By Gareth Harris; Nancy Groves; Michael Church; Julian Hall
The Independent (London, England)
Scandinavian show imitates life and death in Venice
BY GARETH HARRIS
*** With a cast of gigolos sipping vodka cocktails, works on show by some of the world's most high-profile artists, and even a full- length swimming pool, The Collectors installation is set to be a talking point at the art world's most prestigious event, the Venice Biennale (7 June-22 November). Over 20 international artists and designers will transform the Danish and Nordic pavilions (segregation according to country is a quaint custom of the 114 year- old Biennale) into an outlandish household residence with works of art by Klara Liden of Sweden, German photographer Wolfgang Tillmans and the fetish artist Tom of Finland dotted around bedrooms, fireplaces and dining rooms.
An estate agent will inform visitors to the Danish pavilion of the "Ingmar Bergman-style family dramas that used to haunt this house", says a spokesman. The interconnecting pool then leads to the Nordic space, a bachelor pad owned by a mysterious Mr B where young male hustlers lounge languidly. Kitchenware, clothing, furniture, fireplaces, even a stuffed labrador by Italian artist Maurizio Cattelan, all reflect the self-indulgent tastes of the unreal inhabitants.
"The Family home in the Danish pavilion is quite Hitchcock inspired while the neighbouring bachelor pad in the Nordic pavilion looks like a mix between Austin Powers's secret holiday pad and the interior motifs from early Hockney paintings," explains the co- curator Michael Elmgreen, one half of the mischievous Scandinavian art duo Elmgreen and Dragset.
Is the project a caustic commentary on the vanity of contemporary art collectors? "We are actually less interested in the market aspects of collecting, more the psychological and socio-cultural reasons for this strange phenomenon. Why do some people collect and surround themselves with objects? It's true that we have a "For Sale" sign outside the Danish pavilion and a dead collector floating in the swimming pool, but these interventions were planned long before the credit crunch. Sometimes reality just keeps up, doesn't it?" says Elmgreen, laughing.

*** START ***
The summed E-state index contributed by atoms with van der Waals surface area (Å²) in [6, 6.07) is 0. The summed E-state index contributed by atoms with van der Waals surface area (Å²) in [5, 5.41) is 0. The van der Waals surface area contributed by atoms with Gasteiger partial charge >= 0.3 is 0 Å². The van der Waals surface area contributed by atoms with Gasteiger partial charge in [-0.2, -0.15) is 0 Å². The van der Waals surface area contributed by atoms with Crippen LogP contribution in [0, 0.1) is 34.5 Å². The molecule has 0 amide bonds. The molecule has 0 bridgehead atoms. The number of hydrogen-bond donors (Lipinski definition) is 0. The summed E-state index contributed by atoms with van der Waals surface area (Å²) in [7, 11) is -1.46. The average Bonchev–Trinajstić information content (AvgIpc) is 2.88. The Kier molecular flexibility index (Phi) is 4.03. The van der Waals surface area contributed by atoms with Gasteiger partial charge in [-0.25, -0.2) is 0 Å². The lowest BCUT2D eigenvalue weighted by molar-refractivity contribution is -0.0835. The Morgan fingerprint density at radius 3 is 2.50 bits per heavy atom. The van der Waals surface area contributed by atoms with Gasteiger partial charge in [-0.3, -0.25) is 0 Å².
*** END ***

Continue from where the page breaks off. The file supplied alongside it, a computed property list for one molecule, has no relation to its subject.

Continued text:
Roaring Forties blow into town
BY NANCY GROVES
*** While most of the UK gears up for tomorrow's televised final of Britain's Got Talent, spare a thought for those who prefer to ride a different entertainment wave.
For more than a year, the chaps and gels of the Fitzrovia Radio Hour have been charming London nostalgists with their live fringe performances of classic radio plays of the 1940s and 1950s. Tonight, however, marks their debut at the UnderGlobe, the 300-seat exhibition space beneath Shakespeare's Globe on the South Bank.
Founded by jobbing actors Jon Edgley Bond, Alex Ratcliffe and Forties enthusiast Callum Coates, the Radio Hour was named after the location of its earliest broadcasts, a basement speakeasy in a former department store off Charlotte Street in London's Fitzrovia.
The basic format remains true to this day: four short plays - tonight themed around the concepts of time and space - delivered in cut-glass accents and accompanied by DIY sound effects and a superb house band. Not to mention spoof advertisements with deliciously un- PC plugs for whisky, Bromo Quinine tablets and cigarettes.
"This is not pastiche," insists Edgley Bond, 32, who cites both The League of Gentlemen and The Goon Show as writing influences. "Rather than sending up the genre, we're trying to recreate a ramped- up version. There's a lot of subversion in those original scripts." Even so, both cast and audience enjoy showcasing an authentic look. Edgley Bond swears by Mister Ducktail off Carnaby Street for his regulation RAF crop, plus lashings of pomade. …